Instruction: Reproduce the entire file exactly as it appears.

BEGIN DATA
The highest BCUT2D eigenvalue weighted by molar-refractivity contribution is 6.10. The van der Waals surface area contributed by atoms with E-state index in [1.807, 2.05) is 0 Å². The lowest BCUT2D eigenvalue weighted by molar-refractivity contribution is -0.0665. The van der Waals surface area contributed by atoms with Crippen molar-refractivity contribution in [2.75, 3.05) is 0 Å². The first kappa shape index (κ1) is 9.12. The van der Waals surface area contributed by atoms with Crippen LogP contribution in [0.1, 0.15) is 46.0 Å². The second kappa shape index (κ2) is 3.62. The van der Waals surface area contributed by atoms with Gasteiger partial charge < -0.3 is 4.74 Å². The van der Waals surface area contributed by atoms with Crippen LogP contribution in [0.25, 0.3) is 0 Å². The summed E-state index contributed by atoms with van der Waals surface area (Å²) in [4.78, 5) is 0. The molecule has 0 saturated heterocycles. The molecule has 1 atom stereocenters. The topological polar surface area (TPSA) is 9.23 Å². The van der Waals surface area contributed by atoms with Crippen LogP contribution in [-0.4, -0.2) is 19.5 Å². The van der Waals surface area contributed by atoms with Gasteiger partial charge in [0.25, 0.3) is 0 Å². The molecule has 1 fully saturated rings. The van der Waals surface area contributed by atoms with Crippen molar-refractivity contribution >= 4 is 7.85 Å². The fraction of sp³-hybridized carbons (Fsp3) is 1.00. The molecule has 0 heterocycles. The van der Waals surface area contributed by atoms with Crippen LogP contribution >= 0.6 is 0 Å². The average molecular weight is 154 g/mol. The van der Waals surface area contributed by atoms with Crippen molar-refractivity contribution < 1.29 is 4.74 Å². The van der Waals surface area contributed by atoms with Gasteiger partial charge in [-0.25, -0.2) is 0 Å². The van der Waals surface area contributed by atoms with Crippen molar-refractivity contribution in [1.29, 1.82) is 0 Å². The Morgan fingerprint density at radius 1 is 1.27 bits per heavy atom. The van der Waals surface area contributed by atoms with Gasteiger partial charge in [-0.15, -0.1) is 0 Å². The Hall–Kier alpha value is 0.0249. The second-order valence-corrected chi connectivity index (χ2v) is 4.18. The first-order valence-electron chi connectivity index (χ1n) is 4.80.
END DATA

The highest BCUT2D eigenvalue weighted by molar-refractivity contribution is 6.10. The van der Waals surface area contributed by atoms with E-state index in [1.807, 2.05) is 0 Å². The lowest BCUT2D eigenvalue weighted by molar-refractivity contribution is -0.0665. The van der Waals surface area contributed by atoms with Crippen molar-refractivity contribution in [2.75, 3.05) is 0 Å². The first kappa shape index (κ1) is 9.12. The van der Waals surface area contributed by atoms with Crippen LogP contribution in [0.1, 0.15) is 46.0 Å². The second kappa shape index (κ2) is 3.62. The van der Waals surface area contributed by atoms with Gasteiger partial charge < -0.3 is 4.74 Å². The van der Waals surface area contributed by atoms with Crippen LogP contribution in [0.25, 0.3) is 0 Å². The summed E-state index contributed by atoms with van der Waals surface area (Å²) in [4.78, 5) is 0. The molecule has 0 saturated heterocycles. The molecule has 1 atom stereocenters. The topological polar surface area (TPSA) is 9.23 Å². The van der Waals surface area contributed by atoms with Crippen LogP contribution in [-0.4, -0.2) is 19.5 Å². The van der Waals surface area contributed by atoms with Gasteiger partial charge in [0.25, 0.3) is 0 Å². The molecule has 1 fully saturated rings. The van der Waals surface area contributed by atoms with Crippen molar-refractivity contribution >= 4 is 7.85 Å². The fraction of sp³-hybridized carbons (Fsp3) is 1.00. The molecule has 0 heterocycles. The van der Waals surface area contributed by atoms with Crippen LogP contribution >= 0.6 is 0 Å². The average molecular weight is 154 g/mol. The van der Waals surface area contributed by atoms with Crippen molar-refractivity contribution < 1.29 is 4.74 Å². The van der Waals surface area contributed by atoms with Gasteiger partial charge in [-0.25, -0.2) is 0 Å². The van der Waals surface area contributed by atoms with Crippen molar-refractivity contribution in [1.29, 1.82) is 0 Å². The Morgan fingerprint density at radius 1 is 1.27 bits per heavy atom. The van der Waals surface area contributed by atoms with Gasteiger partial charge in [-0.15, -0.1) is 0 Å². The Hall–Kier alpha value is 0.0249. The second-order valence-corrected chi connectivity index (χ2v) is 4.18. The first-order valence-electron chi connectivity index (χ1n) is 4.80.